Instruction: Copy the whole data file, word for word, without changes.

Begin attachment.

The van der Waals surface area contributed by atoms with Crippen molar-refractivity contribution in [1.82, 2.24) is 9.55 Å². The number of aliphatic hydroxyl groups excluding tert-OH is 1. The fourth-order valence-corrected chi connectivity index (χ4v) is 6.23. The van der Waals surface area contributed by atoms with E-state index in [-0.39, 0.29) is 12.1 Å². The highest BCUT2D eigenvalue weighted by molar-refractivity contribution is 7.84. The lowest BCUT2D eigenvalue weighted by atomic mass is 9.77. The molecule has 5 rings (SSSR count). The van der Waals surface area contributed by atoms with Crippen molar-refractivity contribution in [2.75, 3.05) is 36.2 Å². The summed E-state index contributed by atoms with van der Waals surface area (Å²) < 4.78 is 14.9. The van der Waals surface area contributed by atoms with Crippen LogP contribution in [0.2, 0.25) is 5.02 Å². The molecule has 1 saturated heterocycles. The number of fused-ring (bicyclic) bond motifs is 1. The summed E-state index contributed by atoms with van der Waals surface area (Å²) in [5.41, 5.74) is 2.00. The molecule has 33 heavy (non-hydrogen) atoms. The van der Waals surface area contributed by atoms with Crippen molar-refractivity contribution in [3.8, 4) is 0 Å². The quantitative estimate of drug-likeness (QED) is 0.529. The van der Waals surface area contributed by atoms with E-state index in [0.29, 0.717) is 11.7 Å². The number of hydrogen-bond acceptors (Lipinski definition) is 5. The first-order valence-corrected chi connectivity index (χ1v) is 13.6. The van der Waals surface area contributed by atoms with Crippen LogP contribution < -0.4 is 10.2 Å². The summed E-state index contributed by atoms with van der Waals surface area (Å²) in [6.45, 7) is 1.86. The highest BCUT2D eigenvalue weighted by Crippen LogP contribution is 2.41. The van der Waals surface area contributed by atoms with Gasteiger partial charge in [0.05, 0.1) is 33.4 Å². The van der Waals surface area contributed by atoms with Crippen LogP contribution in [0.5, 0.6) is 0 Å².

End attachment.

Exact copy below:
The van der Waals surface area contributed by atoms with Crippen molar-refractivity contribution in [1.82, 2.24) is 9.55 Å². The number of aliphatic hydroxyl groups excluding tert-OH is 1. The fourth-order valence-corrected chi connectivity index (χ4v) is 6.23. The van der Waals surface area contributed by atoms with E-state index in [-0.39, 0.29) is 12.1 Å². The highest BCUT2D eigenvalue weighted by molar-refractivity contribution is 7.84. The lowest BCUT2D eigenvalue weighted by atomic mass is 9.77. The molecule has 5 rings (SSSR count). The van der Waals surface area contributed by atoms with Crippen molar-refractivity contribution in [2.75, 3.05) is 36.2 Å². The summed E-state index contributed by atoms with van der Waals surface area (Å²) < 4.78 is 14.9. The van der Waals surface area contributed by atoms with Crippen LogP contribution in [0.2, 0.25) is 5.02 Å². The molecule has 1 saturated heterocycles. The number of fused-ring (bicyclic) bond motifs is 1. The summed E-state index contributed by atoms with van der Waals surface area (Å²) in [5.41, 5.74) is 2.00. The molecule has 33 heavy (non-hydrogen) atoms. The van der Waals surface area contributed by atoms with Crippen molar-refractivity contribution in [3.8, 4) is 0 Å². The quantitative estimate of drug-likeness (QED) is 0.529. The van der Waals surface area contributed by atoms with E-state index in [0.29, 0.717) is 11.7 Å². The number of hydrogen-bond acceptors (Lipinski definition) is 5. The first-order valence-corrected chi connectivity index (χ1v) is 13.6. The van der Waals surface area contributed by atoms with Crippen LogP contribution < -0.4 is 10.2 Å². The summed E-state index contributed by atoms with van der Waals surface area (Å²) in [6.45, 7) is 1.86. The highest BCUT2D eigenvalue weighted by Crippen LogP contribution is 2.41. The van der Waals surface area contributed by atoms with Gasteiger partial charge in [0.05, 0.1) is 33.4 Å². The van der Waals surface area contributed by atoms with Crippen LogP contribution in [0.5, 0.6) is 0 Å².